Fabulous characters entertain pandemic-weary readers - The Korea Times
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Fabulous characters entertain pandemic-weary readers

A scene from Walt Disney's 1998 animated action film Mulan. The box office-hit was based on the Chinese folk tale of the female warrior Hua Mulan. / Korea Times file
A scene from Walt Disney's 1998 animated action film Mulan. The box office-hit was based on the Chinese folk tale of the female warrior Hua Mulan. / Korea Times file

'Folk Tale Characters' ushers readers to literary creatures

By Kang Hyun-kyung

Shin Dong-hun's new book "Folk Tale Characters" is a readable literary analysis that compares characters of Korean and international folk tales to draw their fascinating, yet unrealistic common nature.

These exuberant characters are ordinary people born with extraordinary capabilities, entertaining coronavirus pandemic-weary readers and further ushering them to exciting adventures.

Shin, a professor of Korean literature at Konkuk University in Seoul, said he hopes the characters he revisited in his book can inspire readers stressed out amid the lingering pandemic to regain hope and energy in their lives.

His new book is also for himself.

In the foreword, the author describes himself as a person having lived a life for others while forgoing happiness and personal gain to lead an ethical life.

"Regarding an ethical life, I don't mean that I am an ethical person," he said. "It would be more accurate that I've lived my whole life under pressure that I need to be ethical. I was a good boy for my parents and tried not to disappoint them. I was a good student at school and a responsible breadwinner for my wife and children. As a professor, I also had to be reliable."

Because of that pressure, he said, his life was neither fun nor happy. After three decades of teaching at university, he said he wanted to find a life that could entertain him with fun experiences.

According to Shin, characters in "Mulan," "The Lion King," "Tom and Jerry" and "Aladdin" are all from folk tales.

He said his journey to discover oral literature from around the world for this book was such a fulfilling, refreshing experience.

The author finds a striking characteristic of folklore characters around the world that distinguishes them from those in mythology or fiction novels. Folk-tale characters are "tricksters," whereas mythology revolves around heroes. For fiction novels, timid individuals in distress are the main characters.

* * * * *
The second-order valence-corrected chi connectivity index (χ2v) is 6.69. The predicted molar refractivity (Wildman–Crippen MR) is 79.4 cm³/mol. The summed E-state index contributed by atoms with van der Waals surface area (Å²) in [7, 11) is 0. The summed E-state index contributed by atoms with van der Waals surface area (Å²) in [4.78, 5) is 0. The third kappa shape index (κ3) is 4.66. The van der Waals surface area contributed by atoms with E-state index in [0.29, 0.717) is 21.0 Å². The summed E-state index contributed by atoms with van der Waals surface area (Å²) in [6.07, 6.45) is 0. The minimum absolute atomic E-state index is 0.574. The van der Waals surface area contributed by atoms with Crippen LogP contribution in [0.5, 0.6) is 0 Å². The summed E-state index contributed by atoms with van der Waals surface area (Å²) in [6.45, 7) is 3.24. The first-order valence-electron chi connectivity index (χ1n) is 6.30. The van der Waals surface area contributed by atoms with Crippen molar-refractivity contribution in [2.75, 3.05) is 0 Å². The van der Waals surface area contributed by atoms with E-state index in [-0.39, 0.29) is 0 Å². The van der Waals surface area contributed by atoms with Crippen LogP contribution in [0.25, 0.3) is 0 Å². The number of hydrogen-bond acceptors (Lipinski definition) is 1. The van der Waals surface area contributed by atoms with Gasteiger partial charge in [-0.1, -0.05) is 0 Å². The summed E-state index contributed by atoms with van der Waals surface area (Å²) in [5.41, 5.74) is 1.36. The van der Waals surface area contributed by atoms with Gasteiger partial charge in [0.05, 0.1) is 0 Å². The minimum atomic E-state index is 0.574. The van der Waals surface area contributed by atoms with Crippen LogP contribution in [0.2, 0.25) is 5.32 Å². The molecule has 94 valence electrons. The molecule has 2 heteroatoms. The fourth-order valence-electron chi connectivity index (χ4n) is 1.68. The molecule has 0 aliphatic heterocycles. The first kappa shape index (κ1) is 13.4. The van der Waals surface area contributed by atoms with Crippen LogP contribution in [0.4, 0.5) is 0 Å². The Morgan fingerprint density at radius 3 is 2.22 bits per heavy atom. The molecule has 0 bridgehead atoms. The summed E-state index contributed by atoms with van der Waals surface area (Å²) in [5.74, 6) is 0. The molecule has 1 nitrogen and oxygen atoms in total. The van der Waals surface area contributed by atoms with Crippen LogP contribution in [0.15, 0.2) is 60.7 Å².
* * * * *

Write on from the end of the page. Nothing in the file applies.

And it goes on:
Tricksters are usually born with a great deal of intellect or secret knowledge and play tricks and oftentimes break existing rules or customs to fulfill their own satisfaction.

"Tricksters are doers. They are simple-minded and fearless and do whatever is needed to fulfill their desire," Shin said.

He compares a little tailor in the German fairy tale "The Brave Little Tailor" by the Brothers Grimm, and a Korean character Jung Man-seo in the namesake tale based on a true story to draw their common nature.

The two are odd geeks and their stories are surreal. But they are optimists who lead their own lives not being bound by cultural restrictions.

The little tailor realizes he is a talented warrior after killing seven flies with one blow of his hand. He embarks on a journey, becomes a giant killer and finally becomes a king. Compared to the German character, Jung Man-seo, who is believed to be a real man living in the southeastern city of Gyeongju during the Joseon Kingdom of the 19th century, is rather a character displaying Koreans' sense of humor.

"Folk Tale Characters" by Shin Dong-hun
Jung is an explorer and wanderer traveling from his hometown back and forth to other cities. He is eloquent and beloved by others for his timely, witty comments and outgoing tendency. To a saddened family member while in his sick bed, Jung consoles him, saying, "Don't cry for me."

He never loses a sense of humor in the face of death, saying death is near him but he's not sad at all because he doesn't know what death is like.

"People who are stuck in agony and mourning helplessly, without thinking about finding a way out from that lingering desperation, I call people like them fiction novel characters because we see figures like them in novels," the book says.

"They find themselves helpless and hopeless in the face of brutal reality, full of insanity and violence, and choose to give up without trying to make things happen. I know the reality is more similar to fiction novels rather than folklore.

"Bad things happen and sometimes they show no signs of ending. From time to time, good things happen, too. In most cases, however, they are short-lived. But such imbalance doesn't always exist. There are times in which we become giant killers. Sometimes we achieve come-from-behind victories like the folklore characters do."

Shin is author of the best-seller "Korean Mythology Alive," a book adapted from the mega-hit "Along with the Gods" movie sequel. He has collected folklore for the past 30 years and has released many books about Korean folk tales.

Kang Hyun-kyung hkang@koreatimes.co.kr


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